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Mixed Connective Tissue Disease

Wilfred Minkin, MD; Nathan Rabhan, MD
Arch Intern Med. 1977;137(10):1484. doi:10.1001/archinte.1977.03630220108028.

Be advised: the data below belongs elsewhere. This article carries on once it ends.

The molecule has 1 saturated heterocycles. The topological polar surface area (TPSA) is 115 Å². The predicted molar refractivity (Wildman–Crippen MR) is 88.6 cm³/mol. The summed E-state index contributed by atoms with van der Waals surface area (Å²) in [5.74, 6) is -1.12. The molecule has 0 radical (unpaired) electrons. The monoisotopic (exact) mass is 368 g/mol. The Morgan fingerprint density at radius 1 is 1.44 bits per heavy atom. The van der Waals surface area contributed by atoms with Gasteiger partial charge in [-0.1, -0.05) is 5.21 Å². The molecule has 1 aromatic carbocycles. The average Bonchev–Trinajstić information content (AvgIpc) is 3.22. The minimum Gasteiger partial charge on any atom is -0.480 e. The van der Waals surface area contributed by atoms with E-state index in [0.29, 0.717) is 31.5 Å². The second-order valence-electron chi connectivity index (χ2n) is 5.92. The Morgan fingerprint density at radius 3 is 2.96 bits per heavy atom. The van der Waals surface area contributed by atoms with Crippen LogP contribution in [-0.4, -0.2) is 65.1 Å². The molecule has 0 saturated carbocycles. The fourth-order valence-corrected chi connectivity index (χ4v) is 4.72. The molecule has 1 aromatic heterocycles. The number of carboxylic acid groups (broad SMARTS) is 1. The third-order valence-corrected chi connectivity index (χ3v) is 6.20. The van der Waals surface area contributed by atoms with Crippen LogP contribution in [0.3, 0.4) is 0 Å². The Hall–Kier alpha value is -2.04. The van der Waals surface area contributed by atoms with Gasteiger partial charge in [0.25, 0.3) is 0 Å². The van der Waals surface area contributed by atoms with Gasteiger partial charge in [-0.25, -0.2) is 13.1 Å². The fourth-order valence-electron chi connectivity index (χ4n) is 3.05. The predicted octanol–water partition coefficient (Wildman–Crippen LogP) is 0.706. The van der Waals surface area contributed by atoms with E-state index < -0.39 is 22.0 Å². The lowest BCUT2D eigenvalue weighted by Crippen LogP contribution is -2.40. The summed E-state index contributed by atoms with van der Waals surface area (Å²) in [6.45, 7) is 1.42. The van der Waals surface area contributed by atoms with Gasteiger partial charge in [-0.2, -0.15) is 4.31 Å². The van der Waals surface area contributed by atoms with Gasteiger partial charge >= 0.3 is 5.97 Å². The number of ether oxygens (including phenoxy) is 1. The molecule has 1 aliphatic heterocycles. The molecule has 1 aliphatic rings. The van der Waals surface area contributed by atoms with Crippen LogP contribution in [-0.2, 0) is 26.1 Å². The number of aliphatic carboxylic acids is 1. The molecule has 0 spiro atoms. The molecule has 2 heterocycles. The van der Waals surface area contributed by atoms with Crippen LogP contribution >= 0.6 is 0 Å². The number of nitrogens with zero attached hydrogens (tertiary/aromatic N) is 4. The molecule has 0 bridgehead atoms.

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To the Editor.—  A controversy seems to have arisen over the nature of mixed connective tissue disease (MCTD) of Sharp. Some consider this to be a true entity that is characterized by a variable but yet defined clinical picture, speckled-pattern fluorescent antinuclear antibody, and the presence, in a high titer, of antibodies to a ribonucleoprotein (RNP) that is saline extractable from nuclei (ENA).1 Others point out that the individual clinical characteristics, such as Raynaud's phenomenon, arthritis and myositis, may all occur in systemic lupus erythematosus (SLE). This has led to the current controversy, and a recent editorial in the New EnglandJournal of Medicine has questioned whether MCTD is simply a subclass of SLE, with the milder clinical picture related to the presence of RNP-RNP antibodies, rather than a distinct entity.2Most articles published on this subject have been written by internists and rheumatologists. As dermatologists, we have


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